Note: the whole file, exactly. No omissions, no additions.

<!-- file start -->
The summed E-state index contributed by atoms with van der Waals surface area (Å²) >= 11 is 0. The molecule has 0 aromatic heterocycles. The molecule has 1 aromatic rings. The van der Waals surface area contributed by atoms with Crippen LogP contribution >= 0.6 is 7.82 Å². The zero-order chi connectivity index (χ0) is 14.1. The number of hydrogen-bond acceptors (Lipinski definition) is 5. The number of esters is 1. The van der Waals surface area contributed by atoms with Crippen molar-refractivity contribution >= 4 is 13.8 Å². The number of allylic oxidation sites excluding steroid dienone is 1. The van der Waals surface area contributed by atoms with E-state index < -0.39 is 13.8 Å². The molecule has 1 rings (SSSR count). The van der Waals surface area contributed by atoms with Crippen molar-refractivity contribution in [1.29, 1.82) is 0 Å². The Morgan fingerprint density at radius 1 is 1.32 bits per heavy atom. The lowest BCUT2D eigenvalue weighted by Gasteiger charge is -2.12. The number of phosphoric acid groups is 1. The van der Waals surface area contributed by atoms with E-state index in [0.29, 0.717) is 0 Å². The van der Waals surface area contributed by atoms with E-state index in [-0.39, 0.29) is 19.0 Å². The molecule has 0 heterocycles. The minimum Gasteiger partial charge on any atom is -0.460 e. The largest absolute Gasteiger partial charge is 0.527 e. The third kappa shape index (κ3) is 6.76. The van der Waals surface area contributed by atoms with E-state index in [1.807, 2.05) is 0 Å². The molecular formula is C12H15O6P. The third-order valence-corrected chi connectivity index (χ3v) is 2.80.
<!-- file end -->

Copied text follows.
The summed E-state index contributed by atoms with van der Waals surface area (Å²) >= 11 is 0. The molecule has 0 aromatic heterocycles. The molecule has 1 aromatic rings. The van der Waals surface area contributed by atoms with Crippen LogP contribution >= 0.6 is 7.82 Å². The zero-order chi connectivity index (χ0) is 14.1. The number of hydrogen-bond acceptors (Lipinski definition) is 5. The number of esters is 1. The van der Waals surface area contributed by atoms with Crippen molar-refractivity contribution >= 4 is 13.8 Å². The number of allylic oxidation sites excluding steroid dienone is 1. The van der Waals surface area contributed by atoms with E-state index < -0.39 is 13.8 Å². The molecule has 1 rings (SSSR count). The van der Waals surface area contributed by atoms with Crippen molar-refractivity contribution in [1.29, 1.82) is 0 Å². The Morgan fingerprint density at radius 1 is 1.32 bits per heavy atom. The lowest BCUT2D eigenvalue weighted by Gasteiger charge is -2.12. The number of phosphoric acid groups is 1. The van der Waals surface area contributed by atoms with E-state index in [0.29, 0.717) is 0 Å². The van der Waals surface area contributed by atoms with E-state index in [-0.39, 0.29) is 19.0 Å². The molecule has 0 heterocycles. The minimum Gasteiger partial charge on any atom is -0.460 e. The largest absolute Gasteiger partial charge is 0.527 e. The third kappa shape index (κ3) is 6.76. The van der Waals surface area contributed by atoms with E-state index in [1.807, 2.05) is 0 Å². The molecular formula is C12H15O6P. The third-order valence-corrected chi connectivity index (χ3v) is 2.80.